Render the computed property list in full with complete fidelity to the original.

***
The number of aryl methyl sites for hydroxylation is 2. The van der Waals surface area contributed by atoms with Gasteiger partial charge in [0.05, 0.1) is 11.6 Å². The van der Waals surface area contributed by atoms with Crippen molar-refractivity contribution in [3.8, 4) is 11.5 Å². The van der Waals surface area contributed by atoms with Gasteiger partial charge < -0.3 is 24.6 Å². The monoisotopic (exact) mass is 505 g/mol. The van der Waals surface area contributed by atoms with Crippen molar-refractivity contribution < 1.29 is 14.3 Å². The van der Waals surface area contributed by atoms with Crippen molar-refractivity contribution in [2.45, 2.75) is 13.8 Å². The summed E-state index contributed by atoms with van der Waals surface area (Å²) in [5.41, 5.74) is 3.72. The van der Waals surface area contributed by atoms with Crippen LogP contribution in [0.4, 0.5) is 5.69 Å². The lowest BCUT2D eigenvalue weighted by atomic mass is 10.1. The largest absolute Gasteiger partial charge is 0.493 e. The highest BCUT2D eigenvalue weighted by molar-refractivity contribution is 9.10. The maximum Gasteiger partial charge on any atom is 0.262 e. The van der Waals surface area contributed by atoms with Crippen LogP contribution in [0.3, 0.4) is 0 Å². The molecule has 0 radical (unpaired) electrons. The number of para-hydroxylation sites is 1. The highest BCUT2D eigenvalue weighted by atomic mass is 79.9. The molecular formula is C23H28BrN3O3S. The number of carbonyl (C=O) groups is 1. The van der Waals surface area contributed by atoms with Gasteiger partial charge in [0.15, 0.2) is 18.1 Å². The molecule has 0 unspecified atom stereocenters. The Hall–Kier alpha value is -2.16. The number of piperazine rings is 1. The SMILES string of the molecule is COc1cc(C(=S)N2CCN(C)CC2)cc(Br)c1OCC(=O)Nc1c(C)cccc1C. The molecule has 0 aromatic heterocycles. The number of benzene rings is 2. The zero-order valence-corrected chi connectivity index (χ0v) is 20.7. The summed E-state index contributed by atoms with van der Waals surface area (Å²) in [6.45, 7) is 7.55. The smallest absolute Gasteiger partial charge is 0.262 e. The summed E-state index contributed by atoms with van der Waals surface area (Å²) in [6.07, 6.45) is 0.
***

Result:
The number of aryl methyl sites for hydroxylation is 2. The van der Waals surface area contributed by atoms with Gasteiger partial charge in [0.05, 0.1) is 11.6 Å². The van der Waals surface area contributed by atoms with Crippen molar-refractivity contribution in [3.8, 4) is 11.5 Å². The van der Waals surface area contributed by atoms with Gasteiger partial charge < -0.3 is 24.6 Å². The monoisotopic (exact) mass is 505 g/mol. The van der Waals surface area contributed by atoms with Crippen molar-refractivity contribution < 1.29 is 14.3 Å². The van der Waals surface area contributed by atoms with Crippen molar-refractivity contribution in [2.45, 2.75) is 13.8 Å². The summed E-state index contributed by atoms with van der Waals surface area (Å²) in [5.41, 5.74) is 3.72. The van der Waals surface area contributed by atoms with Crippen LogP contribution in [0.4, 0.5) is 5.69 Å². The lowest BCUT2D eigenvalue weighted by atomic mass is 10.1. The largest absolute Gasteiger partial charge is 0.493 e. The highest BCUT2D eigenvalue weighted by molar-refractivity contribution is 9.10. The maximum Gasteiger partial charge on any atom is 0.262 e. The van der Waals surface area contributed by atoms with Crippen LogP contribution in [0.3, 0.4) is 0 Å². The molecule has 0 radical (unpaired) electrons. The number of para-hydroxylation sites is 1. The highest BCUT2D eigenvalue weighted by atomic mass is 79.9. The molecular formula is C23H28BrN3O3S. The number of carbonyl (C=O) groups is 1. The van der Waals surface area contributed by atoms with Gasteiger partial charge in [0.15, 0.2) is 18.1 Å². The molecule has 0 unspecified atom stereocenters. The Hall–Kier alpha value is -2.16. The number of piperazine rings is 1. The SMILES string of the molecule is COc1cc(C(=S)N2CCN(C)CC2)cc(Br)c1OCC(=O)Nc1c(C)cccc1C. The molecule has 0 aromatic heterocycles. The number of benzene rings is 2. The zero-order valence-corrected chi connectivity index (χ0v) is 20.7. The summed E-state index contributed by atoms with van der Waals surface area (Å²) in [6.45, 7) is 7.55. The smallest absolute Gasteiger partial charge is 0.262 e. The summed E-state index contributed by atoms with van der Waals surface area (Å²) in [6.07, 6.45) is 0.